The role of ICTs as “enabling technologies” is also at the basis of the “reverse product cycle” model proposed by Barras (1986) to describe the dynamics of the innovation process in services. In this view, in the first stages of the reverse product cycle, services use ICT to enhance back-office efficiency. Subsequently, learning leads to process and product innovations. Finally, the industrial sector begins to use information technologies as they increase information-intensive activities. Information and communication technologies also allow for the increased transportability of service activities by making it possible for services to be produced in one place and consumed simultaneously in another (Soete, 1987; Miozzo and Soete, 2001) thus making provision of services independent from proximity to the final user.
The role of diffusion requires some further explanation as we introduce the space dimension.2 Domestic technology grows also to the extent that it can absorb technology produced in other regions or countries and in our model productivity growth results from innovation in different countries which is measured by patent citations in each country (a bilateral variable). In this respect our model follows Eaton and Kortum (1996).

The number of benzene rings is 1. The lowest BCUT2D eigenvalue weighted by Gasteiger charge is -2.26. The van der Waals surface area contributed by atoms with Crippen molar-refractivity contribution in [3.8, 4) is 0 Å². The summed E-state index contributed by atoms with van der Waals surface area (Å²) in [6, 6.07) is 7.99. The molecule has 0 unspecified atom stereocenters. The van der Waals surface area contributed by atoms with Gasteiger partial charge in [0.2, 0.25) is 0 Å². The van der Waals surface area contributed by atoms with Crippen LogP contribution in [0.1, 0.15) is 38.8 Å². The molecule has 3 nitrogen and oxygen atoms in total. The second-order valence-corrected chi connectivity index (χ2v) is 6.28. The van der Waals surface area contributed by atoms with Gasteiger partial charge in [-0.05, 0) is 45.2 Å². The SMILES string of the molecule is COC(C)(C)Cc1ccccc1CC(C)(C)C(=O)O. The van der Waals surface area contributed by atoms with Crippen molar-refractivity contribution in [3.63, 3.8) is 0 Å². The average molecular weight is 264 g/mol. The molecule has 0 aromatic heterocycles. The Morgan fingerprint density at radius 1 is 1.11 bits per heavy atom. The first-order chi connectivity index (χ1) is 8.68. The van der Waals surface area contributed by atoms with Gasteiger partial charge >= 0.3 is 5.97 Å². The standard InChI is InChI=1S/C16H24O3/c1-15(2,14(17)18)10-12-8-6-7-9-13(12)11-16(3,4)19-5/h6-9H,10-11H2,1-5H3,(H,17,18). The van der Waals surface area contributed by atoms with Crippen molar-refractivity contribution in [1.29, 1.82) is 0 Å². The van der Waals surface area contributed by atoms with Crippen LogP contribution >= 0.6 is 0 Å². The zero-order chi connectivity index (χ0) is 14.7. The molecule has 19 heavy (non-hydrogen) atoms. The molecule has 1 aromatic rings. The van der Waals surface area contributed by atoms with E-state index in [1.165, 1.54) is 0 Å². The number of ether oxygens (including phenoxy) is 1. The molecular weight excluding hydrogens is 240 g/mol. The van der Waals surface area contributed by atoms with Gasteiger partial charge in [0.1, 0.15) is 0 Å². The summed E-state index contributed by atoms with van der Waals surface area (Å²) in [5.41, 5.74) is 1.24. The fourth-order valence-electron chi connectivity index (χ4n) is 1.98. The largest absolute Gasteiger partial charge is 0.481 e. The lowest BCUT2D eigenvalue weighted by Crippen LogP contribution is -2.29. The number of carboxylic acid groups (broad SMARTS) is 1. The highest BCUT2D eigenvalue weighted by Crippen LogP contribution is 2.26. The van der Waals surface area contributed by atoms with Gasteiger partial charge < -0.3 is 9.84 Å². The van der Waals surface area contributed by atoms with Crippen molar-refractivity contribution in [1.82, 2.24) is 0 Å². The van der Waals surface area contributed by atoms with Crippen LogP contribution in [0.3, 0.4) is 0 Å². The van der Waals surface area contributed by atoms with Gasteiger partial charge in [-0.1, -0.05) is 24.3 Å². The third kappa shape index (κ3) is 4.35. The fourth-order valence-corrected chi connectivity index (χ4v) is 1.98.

However, as Peri (2004) shows in his discussion of the theoretical and empirical literature, the amount of foreign produced technology that can be used domestically is limited by two sets of factors: distance, which does not only carry a spatial dimension, and absorption capacity in the receiving country. We take both factors into account. As far as geographical factors are concerned we assume that the contribution of foreign technology to domestic technology accumulation grows as a negative function of distance from the countries from which flows of technology are acquired, while the impact of distance is allowed to vary over time to the extent that technological progress brings forward a reduction in the cost of technology diffusion. Bilateral citation flows, however, are not the only channel of innovation diffusion as technological accumulation also depends on imports of services.
Finally, we take into account the impact of regulation in the production and import of services, and hence on growth in two different ways. National regulation intensity depresses the production of services while uniform (and low) levels of regulation across countries favor production and import of services. Nicoletti and Scarpetta (2003) look at the impact of regulation on productivity and growth. We use their measure of product market regulation to investigate the impact of regulation on production and imports of business services. At the same time we can evaluate the positive impact on service growth of similar, and low, levels of regulation across countries. In fact services are an area where the European Commission is making large efforts to promote harmonization but is encountering several problems due to the densely regulated domestic services markets.